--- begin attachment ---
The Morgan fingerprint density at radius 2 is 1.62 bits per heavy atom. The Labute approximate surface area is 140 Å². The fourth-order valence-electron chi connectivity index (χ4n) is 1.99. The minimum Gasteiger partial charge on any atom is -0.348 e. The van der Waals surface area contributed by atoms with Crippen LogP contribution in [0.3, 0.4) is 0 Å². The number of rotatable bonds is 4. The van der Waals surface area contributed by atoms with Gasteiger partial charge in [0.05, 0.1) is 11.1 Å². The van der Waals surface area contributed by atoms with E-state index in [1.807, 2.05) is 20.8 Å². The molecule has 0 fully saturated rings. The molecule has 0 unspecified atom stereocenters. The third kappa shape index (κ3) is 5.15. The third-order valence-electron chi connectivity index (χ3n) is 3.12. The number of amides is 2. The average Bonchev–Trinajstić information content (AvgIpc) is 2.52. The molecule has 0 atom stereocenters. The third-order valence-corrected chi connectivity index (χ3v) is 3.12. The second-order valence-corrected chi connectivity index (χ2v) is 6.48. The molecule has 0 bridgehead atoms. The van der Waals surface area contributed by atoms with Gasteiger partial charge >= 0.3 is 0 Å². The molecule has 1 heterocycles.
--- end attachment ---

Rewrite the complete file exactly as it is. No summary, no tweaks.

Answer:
The Morgan fingerprint density at radius 2 is 1.62 bits per heavy atom. The Labute approximate surface area is 140 Å². The fourth-order valence-electron chi connectivity index (χ4n) is 1.99. The minimum Gasteiger partial charge on any atom is -0.348 e. The van der Waals surface area contributed by atoms with Crippen LogP contribution in [0.3, 0.4) is 0 Å². The number of rotatable bonds is 4. The van der Waals surface area contributed by atoms with Gasteiger partial charge in [0.05, 0.1) is 11.1 Å². The van der Waals surface area contributed by atoms with E-state index in [1.807, 2.05) is 20.8 Å². The molecule has 0 fully saturated rings. The molecule has 0 unspecified atom stereocenters. The third kappa shape index (κ3) is 5.15. The third-order valence-electron chi connectivity index (χ3n) is 3.12. The number of amides is 2. The average Bonchev–Trinajstić information content (AvgIpc) is 2.52. The molecule has 0 atom stereocenters. The third-order valence-corrected chi connectivity index (χ3v) is 3.12. The second-order valence-corrected chi connectivity index (χ2v) is 6.48. The molecule has 0 bridgehead atoms. The van der Waals surface area contributed by atoms with Gasteiger partial charge >= 0.3 is 0 Å². The molecule has 1 heterocycles.